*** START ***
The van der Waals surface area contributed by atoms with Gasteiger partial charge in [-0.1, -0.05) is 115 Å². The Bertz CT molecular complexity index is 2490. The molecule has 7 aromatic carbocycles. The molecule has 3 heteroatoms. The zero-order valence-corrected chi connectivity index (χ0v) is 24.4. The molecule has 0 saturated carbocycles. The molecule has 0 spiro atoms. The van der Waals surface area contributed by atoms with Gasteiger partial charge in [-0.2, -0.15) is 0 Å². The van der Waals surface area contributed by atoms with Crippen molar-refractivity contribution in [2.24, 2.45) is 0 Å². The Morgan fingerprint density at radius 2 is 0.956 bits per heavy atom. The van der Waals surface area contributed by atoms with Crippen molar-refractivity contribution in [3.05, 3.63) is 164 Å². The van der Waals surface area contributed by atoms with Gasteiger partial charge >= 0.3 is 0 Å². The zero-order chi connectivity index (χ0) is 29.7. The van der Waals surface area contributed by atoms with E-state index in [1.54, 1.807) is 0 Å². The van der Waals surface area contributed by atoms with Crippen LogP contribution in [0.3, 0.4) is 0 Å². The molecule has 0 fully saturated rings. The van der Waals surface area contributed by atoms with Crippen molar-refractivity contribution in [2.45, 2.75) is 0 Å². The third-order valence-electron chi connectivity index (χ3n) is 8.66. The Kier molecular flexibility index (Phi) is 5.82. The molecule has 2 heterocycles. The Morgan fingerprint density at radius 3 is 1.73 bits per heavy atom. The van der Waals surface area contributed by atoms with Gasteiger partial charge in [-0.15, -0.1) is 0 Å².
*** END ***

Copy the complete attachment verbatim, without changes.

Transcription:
The van der Waals surface area contributed by atoms with Gasteiger partial charge in [-0.1, -0.05) is 115 Å². The Bertz CT molecular complexity index is 2490. The molecule has 7 aromatic carbocycles. The molecule has 3 heteroatoms. The zero-order valence-corrected chi connectivity index (χ0v) is 24.4. The molecule has 0 saturated carbocycles. The molecule has 0 spiro atoms. The van der Waals surface area contributed by atoms with Gasteiger partial charge in [-0.2, -0.15) is 0 Å². The van der Waals surface area contributed by atoms with Crippen molar-refractivity contribution in [2.24, 2.45) is 0 Å². The Morgan fingerprint density at radius 2 is 0.956 bits per heavy atom. The van der Waals surface area contributed by atoms with Crippen molar-refractivity contribution in [3.05, 3.63) is 164 Å². The van der Waals surface area contributed by atoms with Gasteiger partial charge >= 0.3 is 0 Å². The zero-order chi connectivity index (χ0) is 29.7. The van der Waals surface area contributed by atoms with E-state index in [1.54, 1.807) is 0 Å². The van der Waals surface area contributed by atoms with Crippen LogP contribution in [0.3, 0.4) is 0 Å². The molecule has 0 fully saturated rings. The van der Waals surface area contributed by atoms with Crippen molar-refractivity contribution in [2.45, 2.75) is 0 Å². The third-order valence-electron chi connectivity index (χ3n) is 8.66. The Kier molecular flexibility index (Phi) is 5.82. The molecule has 2 heterocycles. The Morgan fingerprint density at radius 3 is 1.73 bits per heavy atom. The van der Waals surface area contributed by atoms with Gasteiger partial charge in [-0.15, -0.1) is 0 Å².